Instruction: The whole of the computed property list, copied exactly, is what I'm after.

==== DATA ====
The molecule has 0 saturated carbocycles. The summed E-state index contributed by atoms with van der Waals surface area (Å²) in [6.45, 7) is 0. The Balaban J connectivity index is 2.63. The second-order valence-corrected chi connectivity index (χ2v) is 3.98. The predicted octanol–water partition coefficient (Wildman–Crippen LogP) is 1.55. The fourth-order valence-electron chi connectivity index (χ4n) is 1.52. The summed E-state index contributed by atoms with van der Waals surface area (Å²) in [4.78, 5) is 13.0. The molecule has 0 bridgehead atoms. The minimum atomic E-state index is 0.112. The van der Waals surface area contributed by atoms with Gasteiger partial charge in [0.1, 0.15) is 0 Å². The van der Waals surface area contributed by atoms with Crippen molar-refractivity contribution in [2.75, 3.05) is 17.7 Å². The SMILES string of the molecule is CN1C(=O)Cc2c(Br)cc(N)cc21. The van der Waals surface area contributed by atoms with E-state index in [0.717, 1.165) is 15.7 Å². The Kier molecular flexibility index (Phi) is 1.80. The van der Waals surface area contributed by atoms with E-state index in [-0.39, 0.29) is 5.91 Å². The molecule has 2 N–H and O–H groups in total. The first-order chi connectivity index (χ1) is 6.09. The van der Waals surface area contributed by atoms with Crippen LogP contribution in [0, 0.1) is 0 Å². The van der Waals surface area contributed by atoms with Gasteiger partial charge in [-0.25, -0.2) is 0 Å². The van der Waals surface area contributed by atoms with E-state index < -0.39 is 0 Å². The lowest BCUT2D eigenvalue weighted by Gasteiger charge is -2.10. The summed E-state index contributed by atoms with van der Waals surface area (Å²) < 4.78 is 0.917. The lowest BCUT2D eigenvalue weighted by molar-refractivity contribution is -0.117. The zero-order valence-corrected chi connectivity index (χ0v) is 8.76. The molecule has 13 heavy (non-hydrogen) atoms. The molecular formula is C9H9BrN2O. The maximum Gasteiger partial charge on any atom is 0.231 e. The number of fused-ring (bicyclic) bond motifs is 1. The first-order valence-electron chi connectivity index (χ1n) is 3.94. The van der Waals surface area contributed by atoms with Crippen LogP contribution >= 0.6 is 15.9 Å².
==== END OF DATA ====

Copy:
The molecule has 0 saturated carbocycles. The summed E-state index contributed by atoms with van der Waals surface area (Å²) in [6.45, 7) is 0. The Balaban J connectivity index is 2.63. The second-order valence-corrected chi connectivity index (χ2v) is 3.98. The predicted octanol–water partition coefficient (Wildman–Crippen LogP) is 1.55. The fourth-order valence-electron chi connectivity index (χ4n) is 1.52. The summed E-state index contributed by atoms with van der Waals surface area (Å²) in [4.78, 5) is 13.0. The molecule has 0 bridgehead atoms. The minimum atomic E-state index is 0.112. The van der Waals surface area contributed by atoms with Gasteiger partial charge in [0.1, 0.15) is 0 Å². The van der Waals surface area contributed by atoms with Crippen molar-refractivity contribution in [2.75, 3.05) is 17.7 Å². The SMILES string of the molecule is CN1C(=O)Cc2c(Br)cc(N)cc21. The van der Waals surface area contributed by atoms with E-state index in [0.717, 1.165) is 15.7 Å². The Kier molecular flexibility index (Phi) is 1.80. The van der Waals surface area contributed by atoms with E-state index in [-0.39, 0.29) is 5.91 Å². The molecule has 2 N–H and O–H groups in total. The first-order chi connectivity index (χ1) is 6.09. The van der Waals surface area contributed by atoms with Crippen LogP contribution in [0, 0.1) is 0 Å². The van der Waals surface area contributed by atoms with Gasteiger partial charge in [-0.25, -0.2) is 0 Å². The van der Waals surface area contributed by atoms with E-state index < -0.39 is 0 Å². The lowest BCUT2D eigenvalue weighted by Gasteiger charge is -2.10. The summed E-state index contributed by atoms with van der Waals surface area (Å²) < 4.78 is 0.917. The lowest BCUT2D eigenvalue weighted by molar-refractivity contribution is -0.117. The zero-order valence-corrected chi connectivity index (χ0v) is 8.76. The molecule has 13 heavy (non-hydrogen) atoms. The molecular formula is C9H9BrN2O. The maximum Gasteiger partial charge on any atom is 0.231 e. The number of fused-ring (bicyclic) bond motifs is 1. The first-order valence-electron chi connectivity index (χ1n) is 3.94. The van der Waals surface area contributed by atoms with Crippen LogP contribution >= 0.6 is 15.9 Å².